- Grace in having a furnace to keep our house warm. Our thermostat is set at 72 – mostly because my mom is always cold. My body must have grown used to her temperature preference; at times, I felt a bit too cold at my son Matt’s house where it was 63 degrees. Then my mind recalls my husband’s recent trip to India where he discovered winter temps can fall into the 30’s at night. Many folks there don’t have heat in their homes. Or insulated walls, windows and doors. Or a fireplace. I’m thankful for a warm house, socks for my usually bare feet, and money to pay our heating bill.
- Grace in owning a washing machine, a convenience totally foreign to many in the world. A blessing for the umpteen loads of wash in the week of a caregiver.
- Grace in laughter. A cheerful heart really IS good medicine (Proverbs 17:22). Yesterday, one grandson with especially infectious laughter was riding in the back seat of our car and his giggles blessed my heart.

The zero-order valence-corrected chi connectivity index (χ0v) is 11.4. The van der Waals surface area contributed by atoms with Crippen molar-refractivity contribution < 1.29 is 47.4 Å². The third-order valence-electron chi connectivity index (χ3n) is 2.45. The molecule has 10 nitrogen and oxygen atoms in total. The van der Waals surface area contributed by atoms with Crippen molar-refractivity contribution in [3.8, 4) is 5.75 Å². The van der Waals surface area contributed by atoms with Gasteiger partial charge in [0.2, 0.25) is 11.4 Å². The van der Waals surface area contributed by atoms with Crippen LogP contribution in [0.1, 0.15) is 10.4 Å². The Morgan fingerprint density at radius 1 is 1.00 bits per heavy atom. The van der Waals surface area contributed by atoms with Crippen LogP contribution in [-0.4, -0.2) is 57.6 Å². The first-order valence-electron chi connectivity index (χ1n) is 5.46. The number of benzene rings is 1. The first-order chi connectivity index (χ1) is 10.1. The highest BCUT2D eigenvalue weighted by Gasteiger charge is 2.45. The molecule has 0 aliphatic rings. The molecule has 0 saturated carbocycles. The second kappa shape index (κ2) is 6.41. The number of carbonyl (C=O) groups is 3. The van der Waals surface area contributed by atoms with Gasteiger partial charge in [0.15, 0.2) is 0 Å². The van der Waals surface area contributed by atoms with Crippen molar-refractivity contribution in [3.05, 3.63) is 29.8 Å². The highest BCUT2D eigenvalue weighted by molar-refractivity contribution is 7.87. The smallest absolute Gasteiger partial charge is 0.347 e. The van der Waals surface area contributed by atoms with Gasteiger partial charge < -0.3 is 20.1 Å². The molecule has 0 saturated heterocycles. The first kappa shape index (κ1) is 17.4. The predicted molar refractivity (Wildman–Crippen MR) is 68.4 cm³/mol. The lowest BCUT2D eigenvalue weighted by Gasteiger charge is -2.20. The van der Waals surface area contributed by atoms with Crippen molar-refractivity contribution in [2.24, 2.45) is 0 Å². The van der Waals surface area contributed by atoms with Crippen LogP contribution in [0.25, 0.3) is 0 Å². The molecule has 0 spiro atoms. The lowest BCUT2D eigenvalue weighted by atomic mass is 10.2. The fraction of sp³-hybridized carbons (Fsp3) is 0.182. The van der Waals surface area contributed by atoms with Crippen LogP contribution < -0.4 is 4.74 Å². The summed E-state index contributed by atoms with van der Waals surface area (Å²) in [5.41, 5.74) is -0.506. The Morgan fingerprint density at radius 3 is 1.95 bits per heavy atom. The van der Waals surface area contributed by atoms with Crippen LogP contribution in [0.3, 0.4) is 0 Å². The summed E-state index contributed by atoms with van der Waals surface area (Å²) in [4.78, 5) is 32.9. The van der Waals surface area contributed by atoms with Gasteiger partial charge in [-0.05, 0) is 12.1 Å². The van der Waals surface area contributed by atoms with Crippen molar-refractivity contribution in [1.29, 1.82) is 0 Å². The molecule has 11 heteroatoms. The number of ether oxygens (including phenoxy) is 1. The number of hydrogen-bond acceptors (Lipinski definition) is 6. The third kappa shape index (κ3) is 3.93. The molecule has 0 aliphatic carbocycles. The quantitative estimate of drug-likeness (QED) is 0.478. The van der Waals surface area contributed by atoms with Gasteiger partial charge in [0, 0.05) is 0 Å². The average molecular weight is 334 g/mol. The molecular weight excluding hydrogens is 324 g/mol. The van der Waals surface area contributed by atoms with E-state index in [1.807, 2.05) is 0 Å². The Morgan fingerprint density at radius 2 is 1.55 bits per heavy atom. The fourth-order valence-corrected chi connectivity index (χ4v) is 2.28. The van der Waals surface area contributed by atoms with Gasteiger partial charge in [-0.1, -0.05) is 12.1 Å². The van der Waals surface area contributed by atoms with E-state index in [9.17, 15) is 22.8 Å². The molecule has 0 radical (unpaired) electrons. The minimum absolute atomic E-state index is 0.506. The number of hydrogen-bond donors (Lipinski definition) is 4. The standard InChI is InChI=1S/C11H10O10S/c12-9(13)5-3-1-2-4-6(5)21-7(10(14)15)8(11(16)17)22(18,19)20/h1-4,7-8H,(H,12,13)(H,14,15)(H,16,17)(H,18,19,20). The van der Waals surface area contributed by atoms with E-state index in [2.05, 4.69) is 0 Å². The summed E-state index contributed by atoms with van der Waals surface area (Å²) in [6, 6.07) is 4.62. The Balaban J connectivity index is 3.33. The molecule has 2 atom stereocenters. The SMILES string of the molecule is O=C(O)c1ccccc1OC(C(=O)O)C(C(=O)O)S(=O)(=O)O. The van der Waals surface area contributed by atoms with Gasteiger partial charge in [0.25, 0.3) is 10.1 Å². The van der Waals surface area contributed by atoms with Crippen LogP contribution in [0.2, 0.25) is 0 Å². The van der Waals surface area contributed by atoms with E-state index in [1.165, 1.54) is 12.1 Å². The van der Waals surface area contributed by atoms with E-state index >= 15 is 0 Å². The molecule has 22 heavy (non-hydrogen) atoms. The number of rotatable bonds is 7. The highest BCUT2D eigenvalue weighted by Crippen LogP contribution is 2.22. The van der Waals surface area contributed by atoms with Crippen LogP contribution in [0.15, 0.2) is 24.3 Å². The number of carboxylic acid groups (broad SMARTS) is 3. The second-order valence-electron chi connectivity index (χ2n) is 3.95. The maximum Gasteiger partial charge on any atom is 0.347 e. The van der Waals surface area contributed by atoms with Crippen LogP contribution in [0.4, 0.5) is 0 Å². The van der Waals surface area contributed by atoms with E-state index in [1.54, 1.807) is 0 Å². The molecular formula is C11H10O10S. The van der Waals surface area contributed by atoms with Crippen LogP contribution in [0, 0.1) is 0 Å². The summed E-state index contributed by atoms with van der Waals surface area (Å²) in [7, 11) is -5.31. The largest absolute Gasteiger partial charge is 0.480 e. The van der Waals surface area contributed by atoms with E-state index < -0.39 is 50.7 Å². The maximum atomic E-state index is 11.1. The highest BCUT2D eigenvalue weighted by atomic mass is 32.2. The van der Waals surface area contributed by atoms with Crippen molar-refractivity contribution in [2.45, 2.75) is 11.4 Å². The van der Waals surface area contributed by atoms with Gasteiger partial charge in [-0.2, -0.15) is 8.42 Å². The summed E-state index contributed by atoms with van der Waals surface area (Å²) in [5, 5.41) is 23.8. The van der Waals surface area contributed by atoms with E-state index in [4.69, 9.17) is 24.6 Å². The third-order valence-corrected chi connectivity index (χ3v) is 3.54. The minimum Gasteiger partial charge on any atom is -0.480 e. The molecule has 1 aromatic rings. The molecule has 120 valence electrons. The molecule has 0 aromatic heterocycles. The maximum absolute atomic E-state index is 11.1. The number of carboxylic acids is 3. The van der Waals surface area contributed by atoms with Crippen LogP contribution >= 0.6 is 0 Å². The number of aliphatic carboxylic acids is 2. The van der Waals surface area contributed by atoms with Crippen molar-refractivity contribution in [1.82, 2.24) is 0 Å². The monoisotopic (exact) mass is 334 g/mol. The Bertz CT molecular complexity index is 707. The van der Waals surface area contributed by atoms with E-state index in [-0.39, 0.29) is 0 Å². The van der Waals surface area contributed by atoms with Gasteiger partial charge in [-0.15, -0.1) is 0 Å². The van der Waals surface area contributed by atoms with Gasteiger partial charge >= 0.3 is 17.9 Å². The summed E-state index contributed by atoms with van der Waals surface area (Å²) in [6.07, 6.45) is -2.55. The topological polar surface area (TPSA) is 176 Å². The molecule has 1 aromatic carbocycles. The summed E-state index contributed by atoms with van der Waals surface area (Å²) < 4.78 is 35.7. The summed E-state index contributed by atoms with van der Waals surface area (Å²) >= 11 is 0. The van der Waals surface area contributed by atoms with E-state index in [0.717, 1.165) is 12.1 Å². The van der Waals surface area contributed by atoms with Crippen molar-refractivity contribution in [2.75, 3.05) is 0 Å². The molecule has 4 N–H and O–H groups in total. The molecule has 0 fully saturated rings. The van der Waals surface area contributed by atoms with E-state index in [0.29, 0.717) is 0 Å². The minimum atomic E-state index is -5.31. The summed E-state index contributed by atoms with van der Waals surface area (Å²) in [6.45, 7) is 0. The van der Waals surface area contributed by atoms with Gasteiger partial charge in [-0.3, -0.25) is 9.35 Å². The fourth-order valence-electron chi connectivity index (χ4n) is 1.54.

- Grace in a Spirit Who prays for me. Sometimes I am so fatigued and emotional, or tired and discouraged. I don’t know how to put my needs into words in prayer. My gracious God knows what I need, and the Spirit of God dubs in the words my heart utters but my lips cannot speak.
“This is Us” kind of Grace. When it feels as though my caregiving responsibilities are sucking the “us” out of our marriage, I am reminded that God gifted me with a husband whose generosity goes beyond material things. He lovingly supports me in this decision to care for my mom in our home by unbegrudgingly giving of his own time while I give of mine.
- Grace notes. Musical ‘grace notes’ are tiny ornaments decorating a musical piece with beauty. I’m blessed with three granddaughters who love to leave little surprise notes for me to discover as I go about my day. I call them my grace notes. I don’t deserve granddaughters who love me like that, but God blessed me with them and I am SO grateful.